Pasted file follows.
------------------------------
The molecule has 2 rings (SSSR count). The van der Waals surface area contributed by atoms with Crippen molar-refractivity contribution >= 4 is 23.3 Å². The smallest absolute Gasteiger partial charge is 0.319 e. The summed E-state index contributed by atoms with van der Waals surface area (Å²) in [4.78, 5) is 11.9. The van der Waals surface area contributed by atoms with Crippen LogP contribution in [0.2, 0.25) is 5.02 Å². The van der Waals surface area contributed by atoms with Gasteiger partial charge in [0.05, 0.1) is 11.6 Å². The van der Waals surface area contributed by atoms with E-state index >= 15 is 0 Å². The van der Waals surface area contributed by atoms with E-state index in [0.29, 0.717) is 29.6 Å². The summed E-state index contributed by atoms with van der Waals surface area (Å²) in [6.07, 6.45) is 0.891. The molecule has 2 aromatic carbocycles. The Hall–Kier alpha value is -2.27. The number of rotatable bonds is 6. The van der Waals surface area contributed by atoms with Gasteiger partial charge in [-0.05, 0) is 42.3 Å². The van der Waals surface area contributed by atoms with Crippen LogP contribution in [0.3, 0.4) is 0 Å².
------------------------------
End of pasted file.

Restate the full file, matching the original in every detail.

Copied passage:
The molecule has 2 rings (SSSR count). The van der Waals surface area contributed by atoms with Crippen molar-refractivity contribution >= 4 is 23.3 Å². The smallest absolute Gasteiger partial charge is 0.319 e. The summed E-state index contributed by atoms with van der Waals surface area (Å²) in [4.78, 5) is 11.9. The van der Waals surface area contributed by atoms with Crippen LogP contribution in [0.2, 0.25) is 5.02 Å². The van der Waals surface area contributed by atoms with Gasteiger partial charge in [0.05, 0.1) is 11.6 Å². The van der Waals surface area contributed by atoms with E-state index >= 15 is 0 Å². The van der Waals surface area contributed by atoms with E-state index in [0.29, 0.717) is 29.6 Å². The summed E-state index contributed by atoms with van der Waals surface area (Å²) in [6.07, 6.45) is 0.891. The molecule has 2 aromatic carbocycles. The Hall–Kier alpha value is -2.27. The number of rotatable bonds is 6. The van der Waals surface area contributed by atoms with Gasteiger partial charge in [-0.05, 0) is 42.3 Å². The van der Waals surface area contributed by atoms with Crippen LogP contribution in [0.3, 0.4) is 0 Å².